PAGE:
The Boston Red Sox entered the opener of a three-game series with the Oakland Athletics having won 10 of their past 13 games.

Nearly every hitter is in a groove. Designated hitter David Ortiz has caught fire, raising his batting 37 points during that stretch. Adrian Beltre continues to swing a hot bat, with his average still hovering around the .330 mark.

Only the likes of former MVP Dustin Pedroia and offseason acquisition Marco Scutaro entered the month of May swinging cold bats. Neither Pedroia nor Scutaro did much to improve their batting average against Oakland, but Beltre, first baseman Kevin Youkilis , and catcher Victor Martinez managed to.

The trio worked their magic after the struggles of John Lackey , their starting pitcher and huge offseason investment, continued. His control was poor once more, but even when he did find the strikezone his repertoire couldn’t fool Oakland.

They tagged him for four runs in the opening five innings, allowing two each in the third and fifth. The four-run deficit could have been much larger. He worked around two two-out singles in the second, a two-out triple in the third, and escaped a bases-loaded, no-out jam in the fifth after quickly surrendering two runs in the frame.

Boston’s bats took advantage of the Athletics inability to push across more runs, teeing off on 24-year-old starting pitcher Gio Gonzalez in the bottom of the fifth. Martinez clubbed his second double of the evening after Pedroia’s batting average dipped to .252 with a leadoff groundout, then stayed put as Youkilis’s hot-shot to third base ate up Kevin Kouzmanoff .

After Ortiz struck out, which has been a rare occurrence over the past few weeks, Beltre followed by doing what Ortiz has been accustomed to doing, striking a Gonzalez curveball into the front-row seats of the Green Monster for a three-run homer , pulling Boston within one.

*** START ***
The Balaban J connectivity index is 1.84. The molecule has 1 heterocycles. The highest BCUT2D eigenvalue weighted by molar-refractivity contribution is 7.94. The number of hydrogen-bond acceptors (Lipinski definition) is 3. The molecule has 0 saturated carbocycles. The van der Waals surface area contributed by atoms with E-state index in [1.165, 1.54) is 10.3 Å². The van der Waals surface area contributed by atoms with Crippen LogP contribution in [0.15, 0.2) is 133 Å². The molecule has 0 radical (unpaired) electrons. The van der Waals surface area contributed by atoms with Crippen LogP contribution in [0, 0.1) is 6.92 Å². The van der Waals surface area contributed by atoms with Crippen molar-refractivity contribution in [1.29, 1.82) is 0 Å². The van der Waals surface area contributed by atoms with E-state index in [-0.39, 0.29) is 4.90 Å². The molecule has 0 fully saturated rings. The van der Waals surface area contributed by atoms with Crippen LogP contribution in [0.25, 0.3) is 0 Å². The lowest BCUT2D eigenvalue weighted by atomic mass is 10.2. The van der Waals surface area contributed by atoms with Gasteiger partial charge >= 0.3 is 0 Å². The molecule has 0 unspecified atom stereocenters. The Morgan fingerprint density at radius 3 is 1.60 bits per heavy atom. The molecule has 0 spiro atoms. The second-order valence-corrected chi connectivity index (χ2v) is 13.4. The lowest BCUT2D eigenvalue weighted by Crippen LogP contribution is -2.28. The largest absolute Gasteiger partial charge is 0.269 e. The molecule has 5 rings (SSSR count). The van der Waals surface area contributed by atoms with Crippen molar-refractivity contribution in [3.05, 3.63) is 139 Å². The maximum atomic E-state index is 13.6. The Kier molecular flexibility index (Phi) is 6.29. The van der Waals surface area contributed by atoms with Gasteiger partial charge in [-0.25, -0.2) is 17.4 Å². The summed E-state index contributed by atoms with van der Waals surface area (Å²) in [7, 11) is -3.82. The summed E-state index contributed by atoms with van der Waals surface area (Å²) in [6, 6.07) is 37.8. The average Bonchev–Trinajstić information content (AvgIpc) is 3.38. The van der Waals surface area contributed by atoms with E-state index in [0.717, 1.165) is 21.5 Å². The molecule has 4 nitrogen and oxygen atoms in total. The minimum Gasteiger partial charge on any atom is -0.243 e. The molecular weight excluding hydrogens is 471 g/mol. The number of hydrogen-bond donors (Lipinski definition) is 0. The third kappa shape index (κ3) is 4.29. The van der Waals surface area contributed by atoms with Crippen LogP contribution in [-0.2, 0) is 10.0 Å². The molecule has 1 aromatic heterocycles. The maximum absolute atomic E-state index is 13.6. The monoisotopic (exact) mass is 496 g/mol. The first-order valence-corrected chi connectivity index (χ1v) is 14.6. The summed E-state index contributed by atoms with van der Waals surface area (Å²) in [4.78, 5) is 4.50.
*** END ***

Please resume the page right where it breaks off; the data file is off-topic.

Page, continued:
That would be all the production they would obtain in the fifth, but certainly there was more to come. Lackey managed to work out of a two-on, one-out situation in the top of the sixth, and the Red Sox offense thanked him for his efforts, no matter how ineffective he was overall.

Twenty-three-year-old reliever Tyson Ross replaced Gonzalez to begin the inning, walked left-fielder Bill Hall and center-fielder Darnell McDonald , somberly shuffled off the mound upon being taken out, then watched Craig Breslow , a former-Red Sox, load the bases by missing with a full-count fastball to Scutaro.

Breslow benefited from Pedroia, who is in a rut similar to Ortiz’s April slump. The second baseman grounded into a double-play, a presumed rally-killer even though the tying run scored on the play.

Now, two were out with McDonald on third. Boston could have been in a much better situation if Pedroia managed to right his wrongs at the plate, but thanks to Martinez, his struggles didn’t completely end the threat. Martinez pummeled a Breslow offering deep to center-field, deep into the triangle over 400 feet away. It was his third double and it gave the Red Sox a 5-4 lead.

The unanswered runs would continue, as Hall tripled in J.D. Drew in the sixth and the floodgates opened in the eighth. Not surprisingly, Martinez was involved in the lengthening of the lead.

On-deck with Pedroia at the plate, he watched the short, stocky second-place hitter do what he himself had done three times already: sock a double. And this one rivaled his sixth inning two-bagger in length.

He made sure Pedroia’s first hit in 23 at-bats wouldn’t come in vain, slicing yet another double, this one lunging over the short-porch in right field on one bound. Five hits, four of which were doubles , becoming the first catcher to accomplish such a feat since Sandy Alomar did so in 1997 at Fenway.

The final of nine unanswered runs were tallied by rbi-singles off the bats of Youkilis and Drew. With that, the Red Sox notched another win, their 30th of the season, placing them five games back of American League East division-leading Tampa Bay, whom they had swept at Tropicana Field just before their successful series opener against the A’s, the unlikely leader of the AL West.

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